Let’s face it - drag racer or not, your tyres receive a lot of wear. If they’re starting to look worn, don’t grip as well as they used to or are just getting old - they may need replacing.

Don’t take my word for it though, check out Tyre Review’s very own Leeson and Jared in the video clip below to learn more.

How long a tyre lasts depends on various factors, including: 
  • The design of the tyre (so choose quality) 
  • Driver habits - (eg sudden braking, hard cornering) 
  • Climate (extreme temperatures, regular exposure to snow and ice, getting baked by the sun - that kind of thing) 
  • Road conditions (damn potholes!) 
  • Care given to your tyres (there’s some links at the bottom of the page to our other articles to learn more!) 

A good tyre tread means your vehicle handles better on the road. To get a bit technical on you, tyre treads assist with gripping on wet surfaces by clearing the water from the tyre and allowing maximum contact with the road. The less tread your tyres have, the more the tyre’s performance is compromised.
The bottom line is, insufficient tread is illegal and as dangerous as arm wrestling a drop bear. Tyre tread depth shouldn’t fall below 1.6mm. The legal limit is 1.5mm. Once your tyres hit this mark, your vehicle becomes unroadworthy, and no one wants to be dealing with that. If you drive on wet or slick surfaces often then you’re better off having more depth. Check your owner’s manual to find out what your car maker recommends.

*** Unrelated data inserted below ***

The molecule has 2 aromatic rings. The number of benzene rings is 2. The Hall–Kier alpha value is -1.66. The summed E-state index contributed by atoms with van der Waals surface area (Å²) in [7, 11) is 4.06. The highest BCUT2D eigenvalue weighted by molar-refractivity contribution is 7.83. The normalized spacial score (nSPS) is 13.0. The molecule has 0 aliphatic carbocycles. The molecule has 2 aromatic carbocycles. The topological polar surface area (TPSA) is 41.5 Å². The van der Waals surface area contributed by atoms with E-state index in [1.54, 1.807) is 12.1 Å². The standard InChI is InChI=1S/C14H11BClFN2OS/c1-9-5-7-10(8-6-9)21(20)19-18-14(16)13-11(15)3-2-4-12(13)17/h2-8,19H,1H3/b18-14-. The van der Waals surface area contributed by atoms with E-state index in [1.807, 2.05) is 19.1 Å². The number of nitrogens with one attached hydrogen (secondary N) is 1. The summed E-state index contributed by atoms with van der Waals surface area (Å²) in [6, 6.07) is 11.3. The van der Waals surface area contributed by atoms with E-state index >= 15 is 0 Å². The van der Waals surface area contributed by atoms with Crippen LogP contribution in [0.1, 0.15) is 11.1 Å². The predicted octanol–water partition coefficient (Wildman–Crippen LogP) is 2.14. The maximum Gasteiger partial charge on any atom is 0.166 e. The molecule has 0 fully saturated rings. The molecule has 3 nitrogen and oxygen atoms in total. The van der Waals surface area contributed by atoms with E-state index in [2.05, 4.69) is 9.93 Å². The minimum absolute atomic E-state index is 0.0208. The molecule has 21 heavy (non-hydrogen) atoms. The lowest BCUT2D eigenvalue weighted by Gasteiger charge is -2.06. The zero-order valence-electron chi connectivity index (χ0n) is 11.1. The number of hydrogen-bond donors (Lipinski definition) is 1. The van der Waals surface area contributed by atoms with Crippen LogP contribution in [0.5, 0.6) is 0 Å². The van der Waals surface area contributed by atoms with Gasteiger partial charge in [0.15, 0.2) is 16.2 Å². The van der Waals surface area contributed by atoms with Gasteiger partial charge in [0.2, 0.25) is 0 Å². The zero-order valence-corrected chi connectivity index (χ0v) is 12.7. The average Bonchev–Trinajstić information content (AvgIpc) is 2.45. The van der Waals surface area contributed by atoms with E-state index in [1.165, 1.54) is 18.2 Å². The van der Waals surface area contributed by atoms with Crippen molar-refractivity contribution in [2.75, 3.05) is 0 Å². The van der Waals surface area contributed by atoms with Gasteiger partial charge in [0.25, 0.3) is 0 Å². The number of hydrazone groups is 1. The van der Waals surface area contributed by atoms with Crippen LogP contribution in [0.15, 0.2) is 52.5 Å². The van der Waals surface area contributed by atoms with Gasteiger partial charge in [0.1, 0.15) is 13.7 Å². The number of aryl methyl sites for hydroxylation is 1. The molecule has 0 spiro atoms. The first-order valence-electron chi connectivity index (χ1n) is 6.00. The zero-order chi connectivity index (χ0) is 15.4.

The easiest way to check how much life is left in your tyres is to use a tread depth indicator. These don’t cost much and can be purchased from your local car part store (from around $10). Of course, you could always use the old ‘20c coin hack’ - place a 20c coin into the tread of your tyre - if it doesn’t reach the bill of the platypus that means there’s less than 3mm of tread remaining. Nifty, huh?
Safe Tread Depth using a 20 Cent Coin

But wait, there’s more! You can also assess the tread on your tyres by locating the wear markers - small blocks of rubber in the tread that are often marked by arrows on the upper sidewall to help you find them (as shown below). All tyres have these. When the bars are level with the surface of the tread, they’re worn to the legal limit and ready for replacement.
Tread Wear Bars

Even if your tyres have sufficient tread, age is also a factor  when assessing when to replace them. Tyre rubber breaks down over time, so if your tyres are more than five years old they’ll need inspecting by a professional once a year.
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